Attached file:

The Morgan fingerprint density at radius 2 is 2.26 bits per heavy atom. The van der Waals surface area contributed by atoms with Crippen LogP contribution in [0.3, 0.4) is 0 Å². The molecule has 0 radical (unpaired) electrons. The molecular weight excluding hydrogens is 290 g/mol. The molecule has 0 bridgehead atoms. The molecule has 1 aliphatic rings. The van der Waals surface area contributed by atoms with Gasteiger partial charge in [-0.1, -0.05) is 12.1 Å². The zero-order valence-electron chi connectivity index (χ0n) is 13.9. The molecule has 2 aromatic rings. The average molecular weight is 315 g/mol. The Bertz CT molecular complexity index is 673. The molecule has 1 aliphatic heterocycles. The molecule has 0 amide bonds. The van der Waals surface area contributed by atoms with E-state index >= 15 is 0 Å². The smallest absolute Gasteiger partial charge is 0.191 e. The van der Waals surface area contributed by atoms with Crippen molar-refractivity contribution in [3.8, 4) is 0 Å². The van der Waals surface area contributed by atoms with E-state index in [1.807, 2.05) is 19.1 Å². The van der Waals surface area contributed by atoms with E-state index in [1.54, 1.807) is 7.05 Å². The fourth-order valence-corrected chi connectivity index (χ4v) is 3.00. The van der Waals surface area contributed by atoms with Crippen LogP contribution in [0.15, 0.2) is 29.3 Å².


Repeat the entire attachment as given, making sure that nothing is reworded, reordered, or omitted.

The Morgan fingerprint density at radius 2 is 2.26 bits per heavy atom. The van der Waals surface area contributed by atoms with Crippen LogP contribution in [0.3, 0.4) is 0 Å². The molecule has 0 radical (unpaired) electrons. The molecular weight excluding hydrogens is 290 g/mol. The molecule has 0 bridgehead atoms. The molecule has 1 aliphatic rings. The van der Waals surface area contributed by atoms with Gasteiger partial charge in [-0.1, -0.05) is 12.1 Å². The zero-order valence-electron chi connectivity index (χ0n) is 13.9. The molecule has 2 aromatic rings. The average molecular weight is 315 g/mol. The Bertz CT molecular complexity index is 673. The molecule has 1 aliphatic heterocycles. The molecule has 0 amide bonds. The van der Waals surface area contributed by atoms with E-state index >= 15 is 0 Å². The smallest absolute Gasteiger partial charge is 0.191 e. The van der Waals surface area contributed by atoms with Crippen molar-refractivity contribution in [3.8, 4) is 0 Å². The van der Waals surface area contributed by atoms with E-state index in [1.807, 2.05) is 19.1 Å². The van der Waals surface area contributed by atoms with E-state index in [1.54, 1.807) is 7.05 Å². The fourth-order valence-corrected chi connectivity index (χ4v) is 3.00. The van der Waals surface area contributed by atoms with Crippen LogP contribution in [0.15, 0.2) is 29.3 Å².